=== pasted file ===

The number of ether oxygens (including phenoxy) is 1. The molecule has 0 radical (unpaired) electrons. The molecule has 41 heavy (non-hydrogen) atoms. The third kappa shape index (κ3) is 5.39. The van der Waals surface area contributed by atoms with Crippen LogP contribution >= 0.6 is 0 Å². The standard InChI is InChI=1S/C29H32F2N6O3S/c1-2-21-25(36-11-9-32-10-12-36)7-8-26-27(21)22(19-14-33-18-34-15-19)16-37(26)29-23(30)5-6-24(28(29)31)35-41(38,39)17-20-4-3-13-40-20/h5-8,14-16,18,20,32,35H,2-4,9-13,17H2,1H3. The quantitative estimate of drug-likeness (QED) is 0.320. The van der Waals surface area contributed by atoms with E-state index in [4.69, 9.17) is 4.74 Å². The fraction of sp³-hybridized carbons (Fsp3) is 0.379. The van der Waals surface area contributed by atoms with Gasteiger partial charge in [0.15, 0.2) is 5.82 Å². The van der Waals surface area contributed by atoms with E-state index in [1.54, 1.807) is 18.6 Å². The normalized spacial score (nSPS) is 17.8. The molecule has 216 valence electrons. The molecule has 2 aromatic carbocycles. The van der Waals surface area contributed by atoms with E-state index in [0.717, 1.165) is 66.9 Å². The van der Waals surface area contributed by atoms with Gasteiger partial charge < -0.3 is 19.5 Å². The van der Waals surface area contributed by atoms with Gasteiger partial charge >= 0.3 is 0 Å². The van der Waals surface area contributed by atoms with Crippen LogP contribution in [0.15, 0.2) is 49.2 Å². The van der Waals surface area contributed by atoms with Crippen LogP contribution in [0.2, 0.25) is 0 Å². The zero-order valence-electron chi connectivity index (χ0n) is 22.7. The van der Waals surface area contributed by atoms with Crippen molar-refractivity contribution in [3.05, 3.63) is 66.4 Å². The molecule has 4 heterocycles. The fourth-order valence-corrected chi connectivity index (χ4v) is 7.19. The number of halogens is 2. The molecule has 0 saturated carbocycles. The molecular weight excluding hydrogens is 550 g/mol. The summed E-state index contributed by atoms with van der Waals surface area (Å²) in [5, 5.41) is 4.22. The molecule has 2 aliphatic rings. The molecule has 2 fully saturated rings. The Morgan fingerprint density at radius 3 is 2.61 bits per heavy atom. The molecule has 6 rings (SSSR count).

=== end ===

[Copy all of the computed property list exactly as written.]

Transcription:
The number of ether oxygens (including phenoxy) is 1. The molecule has 0 radical (unpaired) electrons. The molecule has 41 heavy (non-hydrogen) atoms. The third kappa shape index (κ3) is 5.39. The van der Waals surface area contributed by atoms with Crippen LogP contribution >= 0.6 is 0 Å². The standard InChI is InChI=1S/C29H32F2N6O3S/c1-2-21-25(36-11-9-32-10-12-36)7-8-26-27(21)22(19-14-33-18-34-15-19)16-37(26)29-23(30)5-6-24(28(29)31)35-41(38,39)17-20-4-3-13-40-20/h5-8,14-16,18,20,32,35H,2-4,9-13,17H2,1H3. The quantitative estimate of drug-likeness (QED) is 0.320. The van der Waals surface area contributed by atoms with E-state index in [4.69, 9.17) is 4.74 Å². The fraction of sp³-hybridized carbons (Fsp3) is 0.379. The van der Waals surface area contributed by atoms with Gasteiger partial charge in [0.15, 0.2) is 5.82 Å². The van der Waals surface area contributed by atoms with E-state index in [1.54, 1.807) is 18.6 Å². The normalized spacial score (nSPS) is 17.8. The molecule has 216 valence electrons. The molecule has 2 aromatic carbocycles. The van der Waals surface area contributed by atoms with E-state index in [0.717, 1.165) is 66.9 Å². The van der Waals surface area contributed by atoms with Gasteiger partial charge < -0.3 is 19.5 Å². The van der Waals surface area contributed by atoms with Gasteiger partial charge >= 0.3 is 0 Å². The van der Waals surface area contributed by atoms with Crippen LogP contribution in [0.15, 0.2) is 49.2 Å². The van der Waals surface area contributed by atoms with Crippen LogP contribution in [0.2, 0.25) is 0 Å². The zero-order valence-electron chi connectivity index (χ0n) is 22.7. The van der Waals surface area contributed by atoms with Crippen molar-refractivity contribution in [3.05, 3.63) is 66.4 Å². The molecule has 4 heterocycles. The fourth-order valence-corrected chi connectivity index (χ4v) is 7.19. The number of halogens is 2. The molecule has 0 saturated carbocycles. The molecular weight excluding hydrogens is 550 g/mol. The summed E-state index contributed by atoms with van der Waals surface area (Å²) in [5, 5.41) is 4.22. The molecule has 2 aliphatic rings. The molecule has 2 fully saturated rings. The Morgan fingerprint density at radius 3 is 2.61 bits per heavy atom. The molecule has 6 rings (SSSR count).